Women's gear, up first
Women's gear, up first
In the early 1990s, I worked at a ski and bike shop and waitressed in Avon, Colorado. I spent the rest of my waking hours in the mountains, occasionally dreaming up stupid human tricks, like the time four gear-shop buddies and I drove to the top of Loveland Pass and launched what we liked to think of as “big air” from a backcountry ski jump under a full moon. Winter turned to summer and, since I worked at a gear store, that meant time for new toys: I upgraded my circa-1988 Specialized Rock Hopper to a 1992 Stumpjumper Comp. With Shimano XT derailleurs, shifters, brakes, and hubs and 26-inch wheels sheathed in nubby 1.95-inch Ground Control tires, there was nothing this 28-pound rigid steel behemoth couldn’t handle. The frame was deep metallic red, but it looked more like hot-berry pink, a funny irony considering today’s contempt for the shrinking and pinking of women’s gear. Back then, there was no women’s gear, and I didn’t care. I just loved the way the bike embodied the freedom I felt that summer.
Twenty-six years later, Specialized’s new Stumpjumper Comp Carbon 27.5 ($4,200; alloy starts at $1,850) elicits the same joy, albeit with 150 millimeters of travel in the front Fox Float Rhythm 34 fork. The blazing headline about the 2018 Stumpjumper, which comes in either short or long travel as well as 27.5- and 29-inch wheel sizes, is that Specialized overhauled it with an asymmetric frame. The redesign makes it 20 percent stiffer while reducing the weight by 110 to 550 grams, depending on the model, making the bike faster and less like a pogo stick, a criticism that bikes with this much travel tend to earn. It’s also longer as well as slacker in the front, which translates to a flowing, precision ride on downhills. And to throw in another evolutionary curveball, the bike has Boost spacing, which allows for varying-width tires, and on the 29er version riders can swap in 27.5-inch wheels with the assistance of a “flip chip” designed into the rear suspension linkage that raises the bottom bracket six millimeters. This essentially gives the rider two bikes in one because the size of the wheel changes the dynamics of the ride—from cornering to obstacle clearance to downhill speed. (Note that the 27.5 version, however, cannot run 29er wheels.)
Specialized also improved the internal cable routing, added a threaded bottom bracket, and made it all compatible with any metric shock, changes that make the bike easier to repair and upgrade with non-proprietary parts. And finally, to quiet the ride, it added a chainstay protector that looks like a modernist, molded wave sculpture. In short, it’s a substantial overhaul.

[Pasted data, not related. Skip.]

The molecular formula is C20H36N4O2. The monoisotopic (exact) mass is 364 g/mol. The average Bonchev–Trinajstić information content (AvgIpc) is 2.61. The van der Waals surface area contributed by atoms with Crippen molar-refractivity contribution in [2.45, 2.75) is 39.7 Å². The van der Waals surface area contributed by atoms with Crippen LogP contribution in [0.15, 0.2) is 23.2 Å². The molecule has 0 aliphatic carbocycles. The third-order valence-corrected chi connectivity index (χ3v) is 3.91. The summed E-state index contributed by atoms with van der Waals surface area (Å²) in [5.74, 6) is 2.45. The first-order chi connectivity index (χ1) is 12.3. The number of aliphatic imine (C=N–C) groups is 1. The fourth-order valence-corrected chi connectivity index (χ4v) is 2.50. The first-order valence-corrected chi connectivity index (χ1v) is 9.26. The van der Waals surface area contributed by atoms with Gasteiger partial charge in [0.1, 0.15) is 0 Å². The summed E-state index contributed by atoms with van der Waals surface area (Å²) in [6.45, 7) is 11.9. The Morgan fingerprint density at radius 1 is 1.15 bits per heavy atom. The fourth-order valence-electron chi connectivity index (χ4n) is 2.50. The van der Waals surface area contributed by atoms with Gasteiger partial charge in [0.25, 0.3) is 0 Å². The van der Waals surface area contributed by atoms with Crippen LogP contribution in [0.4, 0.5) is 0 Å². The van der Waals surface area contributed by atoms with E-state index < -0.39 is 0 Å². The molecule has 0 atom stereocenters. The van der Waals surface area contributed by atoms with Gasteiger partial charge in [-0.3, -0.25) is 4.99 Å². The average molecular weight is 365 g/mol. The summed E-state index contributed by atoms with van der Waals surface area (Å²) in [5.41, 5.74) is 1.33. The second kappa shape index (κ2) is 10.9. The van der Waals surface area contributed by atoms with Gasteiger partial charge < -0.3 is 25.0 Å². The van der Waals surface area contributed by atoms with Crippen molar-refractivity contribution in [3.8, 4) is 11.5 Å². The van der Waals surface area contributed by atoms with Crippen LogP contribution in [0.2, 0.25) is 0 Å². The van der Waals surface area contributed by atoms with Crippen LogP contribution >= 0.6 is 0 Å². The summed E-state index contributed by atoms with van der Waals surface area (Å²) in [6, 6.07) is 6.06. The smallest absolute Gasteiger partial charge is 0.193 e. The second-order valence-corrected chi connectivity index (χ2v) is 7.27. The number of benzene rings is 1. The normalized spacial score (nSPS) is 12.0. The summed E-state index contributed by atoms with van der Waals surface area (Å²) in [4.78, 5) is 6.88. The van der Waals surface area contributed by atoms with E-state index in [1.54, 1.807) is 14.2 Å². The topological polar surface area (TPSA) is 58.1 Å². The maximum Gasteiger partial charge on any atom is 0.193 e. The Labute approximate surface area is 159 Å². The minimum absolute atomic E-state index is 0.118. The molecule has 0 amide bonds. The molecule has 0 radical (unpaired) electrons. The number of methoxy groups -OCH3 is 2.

As is the case with most Specialized mountain bikes, the frame size is unisex—a five-foot-nine guy would ride the same size-medium frame as a five-foot-nine woman—but the women’s version offers features like optional shorter cranks, narrower handlebars, a women’s saddle that adds comfort and strength and reduces pressure points, and rear suspension attuned to women’s weight ranges and riding styles. The bike is also gorgeous: sleek black with an orange and hot-pink “Specialized” blazing along the underside of the down tube.
Until I tested the new Stumpjumper, I had never ridden a women’s mountain bike. I’m not opposed to them, but at five foot ten I felt too tall to fit a women’s frame, which has historically been smaller than a men’s frame. Currently I ride the men’s version of the Specialized Camber Pro Carbon 29er, the Cadillac of mountain bikes, which elegantly steamrolls singletrack from the sharp red rocks of Sedona, Arizona, to the technical, rolling berms, roots, and rocks of Duluth, Minnesota, where I live.
If the Camber 29er is like a turbocharged Cadillac Coupe, the 27.5 Stumpjumper Comp is like a Porsche 911 Carrera: playful, aggressive, and power-packed. It’s impossible not to have a blast on this bike, especially going downhill. What struck me the most is how fast and smooth it is on tight curves. The Stumpjumper’s slacker front wheel angle and the faster acceleration of 27.5-inch wheels make going downhill less a physics project to master and more brainless fun.
Despite the Stumpy’s ease on the downhills, the bike and I still have a few kinks to work out. On the uphills it felt slightly heavier and less efficient than my Camber, an issue that might be overcome by buying carbon rims or riding tires less aggressive than the 2.6-inch front Butcher and back Purgatory models that come with the bike. The other bummer: on the most technical uphill trail sections, I struck my pedals on rocks and roots more often than I did on the same sections while riding the Camber. That’s likely a result of the Stumpjumper’s having roughly 25 millimeters more travel in the rear Fox DPS Performance shock than I’m used to. However, it could also be user error, a function of having to learn how to properly ratchet while riding 27.5-inch wheels.
After nearly a month of riding variable trails daily on the new Stumpjumper, it renewed my passion for Specialized’s legacy bike, one that has been in its lineup since 1981. It also made me appreciate the company’s dedication to the evolution of mountain biking. Without its innovation, my life, for one, would be a lot less fun.